Will more aid help developing countries? The answer to this question depends on our view of states in developing countries.
Two views prevail. One view sees aid undermining government accountability to citizens, propping up autocratic regimes and disappearing into the pockets of corrupt officials. Another perspective sees aid contributing crucial fiscal and administrative capacity that helps governments better serve their people. In fact, neither view is entirely right (or wrong). Increasing aid enhances government capacity up to a point, but aid can undermine legitimacy if it undermines state accountability to citizens.
The cross-national statistical evidence shows that increasing aid improves government capacity, though the relationship starts to tail off at levels higher than approximately 40 per cent of the Gross Domestic Product (GDP). The same data also shows that donor fragmentation contributes to government incapacity. A close case study of Mozambique confirms and deepens our understanding of these processes. In Mozambique, improved donor coordination and higher volumes of aid helped to increase capacity, reduce transaction costs for government and increase the government’s accountability.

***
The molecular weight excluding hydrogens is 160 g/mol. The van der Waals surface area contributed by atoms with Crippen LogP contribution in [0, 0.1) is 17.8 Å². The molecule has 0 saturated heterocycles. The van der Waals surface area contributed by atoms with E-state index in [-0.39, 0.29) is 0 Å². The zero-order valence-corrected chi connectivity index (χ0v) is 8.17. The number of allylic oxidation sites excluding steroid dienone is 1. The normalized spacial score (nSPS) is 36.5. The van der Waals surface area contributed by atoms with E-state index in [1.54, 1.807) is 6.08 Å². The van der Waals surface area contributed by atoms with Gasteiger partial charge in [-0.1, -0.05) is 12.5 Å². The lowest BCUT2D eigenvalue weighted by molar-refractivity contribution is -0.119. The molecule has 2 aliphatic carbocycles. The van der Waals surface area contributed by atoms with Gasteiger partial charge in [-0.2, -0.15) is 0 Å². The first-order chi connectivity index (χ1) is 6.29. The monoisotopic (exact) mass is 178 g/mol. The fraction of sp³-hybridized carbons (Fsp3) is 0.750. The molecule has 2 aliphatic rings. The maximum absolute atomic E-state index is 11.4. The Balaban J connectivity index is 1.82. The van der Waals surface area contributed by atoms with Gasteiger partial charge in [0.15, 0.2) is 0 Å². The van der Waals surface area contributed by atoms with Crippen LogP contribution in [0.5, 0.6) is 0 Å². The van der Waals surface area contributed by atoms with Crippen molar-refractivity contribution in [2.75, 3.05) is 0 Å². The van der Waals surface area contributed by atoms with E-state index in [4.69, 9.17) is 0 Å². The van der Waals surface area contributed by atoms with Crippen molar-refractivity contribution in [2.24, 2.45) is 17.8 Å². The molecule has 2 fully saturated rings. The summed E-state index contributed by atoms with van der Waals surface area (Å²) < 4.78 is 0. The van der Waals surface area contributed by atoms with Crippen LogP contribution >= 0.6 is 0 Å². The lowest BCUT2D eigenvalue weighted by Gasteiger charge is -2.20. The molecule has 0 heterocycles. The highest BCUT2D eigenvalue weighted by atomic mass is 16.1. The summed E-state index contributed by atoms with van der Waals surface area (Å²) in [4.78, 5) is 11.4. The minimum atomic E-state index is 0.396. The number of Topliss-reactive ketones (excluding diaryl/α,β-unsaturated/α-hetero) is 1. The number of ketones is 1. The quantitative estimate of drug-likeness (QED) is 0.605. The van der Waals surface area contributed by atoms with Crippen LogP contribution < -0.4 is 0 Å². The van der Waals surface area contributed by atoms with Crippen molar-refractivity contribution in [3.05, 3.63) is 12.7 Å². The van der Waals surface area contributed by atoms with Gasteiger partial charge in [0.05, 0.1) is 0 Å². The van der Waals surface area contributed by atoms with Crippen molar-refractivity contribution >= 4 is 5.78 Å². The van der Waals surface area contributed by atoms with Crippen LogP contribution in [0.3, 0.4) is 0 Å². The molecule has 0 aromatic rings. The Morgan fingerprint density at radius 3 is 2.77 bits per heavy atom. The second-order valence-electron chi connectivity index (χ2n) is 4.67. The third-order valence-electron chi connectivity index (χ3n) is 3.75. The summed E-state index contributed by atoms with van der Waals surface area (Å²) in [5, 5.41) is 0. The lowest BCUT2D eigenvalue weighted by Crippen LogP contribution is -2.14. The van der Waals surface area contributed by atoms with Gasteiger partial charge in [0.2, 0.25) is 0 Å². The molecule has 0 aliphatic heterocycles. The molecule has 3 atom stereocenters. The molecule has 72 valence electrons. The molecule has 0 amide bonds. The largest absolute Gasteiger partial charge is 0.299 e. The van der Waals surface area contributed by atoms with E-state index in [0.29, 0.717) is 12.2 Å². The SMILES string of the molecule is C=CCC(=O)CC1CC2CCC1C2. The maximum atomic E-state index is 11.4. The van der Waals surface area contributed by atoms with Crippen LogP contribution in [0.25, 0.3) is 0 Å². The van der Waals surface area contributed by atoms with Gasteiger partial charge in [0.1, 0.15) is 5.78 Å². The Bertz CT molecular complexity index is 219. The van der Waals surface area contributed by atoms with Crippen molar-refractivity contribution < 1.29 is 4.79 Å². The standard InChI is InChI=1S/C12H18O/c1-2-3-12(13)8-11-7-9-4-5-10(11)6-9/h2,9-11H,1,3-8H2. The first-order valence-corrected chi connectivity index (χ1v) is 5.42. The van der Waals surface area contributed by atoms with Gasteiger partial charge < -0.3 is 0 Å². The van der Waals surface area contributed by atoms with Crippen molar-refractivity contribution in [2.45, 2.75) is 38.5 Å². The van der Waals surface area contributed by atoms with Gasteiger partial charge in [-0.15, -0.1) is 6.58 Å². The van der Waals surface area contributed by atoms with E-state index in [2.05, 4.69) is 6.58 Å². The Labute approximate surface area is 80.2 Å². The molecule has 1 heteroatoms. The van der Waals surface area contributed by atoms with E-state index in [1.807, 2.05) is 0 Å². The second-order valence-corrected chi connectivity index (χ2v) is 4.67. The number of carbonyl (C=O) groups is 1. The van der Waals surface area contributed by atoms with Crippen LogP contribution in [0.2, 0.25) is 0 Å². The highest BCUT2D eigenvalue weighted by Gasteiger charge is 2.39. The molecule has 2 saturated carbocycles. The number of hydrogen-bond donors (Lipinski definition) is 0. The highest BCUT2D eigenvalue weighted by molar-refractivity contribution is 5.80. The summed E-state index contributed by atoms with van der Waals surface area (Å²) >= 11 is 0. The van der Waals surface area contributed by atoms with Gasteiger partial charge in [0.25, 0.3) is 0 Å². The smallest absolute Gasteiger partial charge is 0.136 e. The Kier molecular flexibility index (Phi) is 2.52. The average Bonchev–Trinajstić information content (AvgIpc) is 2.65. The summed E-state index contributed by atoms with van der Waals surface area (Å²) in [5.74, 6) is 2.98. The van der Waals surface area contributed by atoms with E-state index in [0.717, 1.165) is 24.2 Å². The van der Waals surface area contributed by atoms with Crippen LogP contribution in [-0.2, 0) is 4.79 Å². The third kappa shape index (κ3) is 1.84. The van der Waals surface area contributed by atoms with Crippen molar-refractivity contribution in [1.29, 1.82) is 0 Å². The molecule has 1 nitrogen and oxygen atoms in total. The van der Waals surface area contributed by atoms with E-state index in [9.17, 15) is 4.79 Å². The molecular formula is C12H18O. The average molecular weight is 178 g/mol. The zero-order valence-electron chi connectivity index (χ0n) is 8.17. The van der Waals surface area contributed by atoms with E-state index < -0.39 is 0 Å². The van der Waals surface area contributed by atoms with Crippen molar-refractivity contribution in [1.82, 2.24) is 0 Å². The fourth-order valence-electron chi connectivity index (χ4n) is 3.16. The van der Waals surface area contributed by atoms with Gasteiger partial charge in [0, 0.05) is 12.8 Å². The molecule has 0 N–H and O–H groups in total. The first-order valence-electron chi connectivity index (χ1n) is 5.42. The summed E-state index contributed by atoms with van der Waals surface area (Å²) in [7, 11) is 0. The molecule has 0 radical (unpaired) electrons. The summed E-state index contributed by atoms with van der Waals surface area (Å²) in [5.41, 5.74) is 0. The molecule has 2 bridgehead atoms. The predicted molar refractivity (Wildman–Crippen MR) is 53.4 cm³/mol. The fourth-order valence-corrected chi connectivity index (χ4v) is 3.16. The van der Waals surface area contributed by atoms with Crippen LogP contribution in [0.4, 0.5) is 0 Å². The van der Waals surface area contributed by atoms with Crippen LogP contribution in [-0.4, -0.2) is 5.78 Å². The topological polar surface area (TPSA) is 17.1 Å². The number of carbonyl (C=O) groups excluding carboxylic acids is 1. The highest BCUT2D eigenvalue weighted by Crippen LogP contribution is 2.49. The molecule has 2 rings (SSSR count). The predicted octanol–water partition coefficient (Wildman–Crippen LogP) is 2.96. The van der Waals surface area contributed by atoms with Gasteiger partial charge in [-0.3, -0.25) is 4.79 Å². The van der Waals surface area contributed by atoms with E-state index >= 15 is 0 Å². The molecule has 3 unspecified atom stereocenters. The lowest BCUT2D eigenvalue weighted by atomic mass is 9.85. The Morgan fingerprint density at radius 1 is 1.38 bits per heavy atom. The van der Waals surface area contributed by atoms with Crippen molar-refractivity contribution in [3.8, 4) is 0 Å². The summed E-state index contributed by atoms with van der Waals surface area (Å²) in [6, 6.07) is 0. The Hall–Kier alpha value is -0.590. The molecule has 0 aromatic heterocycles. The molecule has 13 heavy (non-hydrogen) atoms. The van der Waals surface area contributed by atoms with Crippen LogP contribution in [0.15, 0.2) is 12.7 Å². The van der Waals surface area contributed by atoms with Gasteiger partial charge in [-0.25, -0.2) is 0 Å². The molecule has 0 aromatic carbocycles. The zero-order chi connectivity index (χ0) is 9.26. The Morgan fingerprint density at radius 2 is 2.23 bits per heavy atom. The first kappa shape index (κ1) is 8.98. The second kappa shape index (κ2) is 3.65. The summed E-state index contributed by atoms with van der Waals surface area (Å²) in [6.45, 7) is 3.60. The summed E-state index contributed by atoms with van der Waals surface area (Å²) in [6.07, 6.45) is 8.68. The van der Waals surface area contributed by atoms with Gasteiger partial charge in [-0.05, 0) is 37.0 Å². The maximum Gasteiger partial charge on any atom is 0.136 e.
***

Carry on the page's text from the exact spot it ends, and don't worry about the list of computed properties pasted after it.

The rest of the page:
To make these points, the current article uses cross-national statistical evidence and that case study. Cross-national statistical data was available for the 1980s and 1990s from International Monetary Fund (IMF) Government Finance Statistics and Organisation for Economic Cooperation and Development (OECD)Development Assistance statistics. Both sources are fairly reliable and consistent, though the country coverage is less than desirable. Nevertheless, panels of at least 105 countries are available for most years. To analyse the data, dynamic panel data analysis compared evidence across countries and over time. The main variables included in the analysis were the volume of aid, donor fragmentation and tax effort. The analysis of Mozambique was taken from a Department for International Development (DFID)- funded study in which the author had a role (Hodges and Tibana 2004).
This article comes from the IDS Bulletin 36.3 (2005) Aid and Governance: Doing Good and Doing Better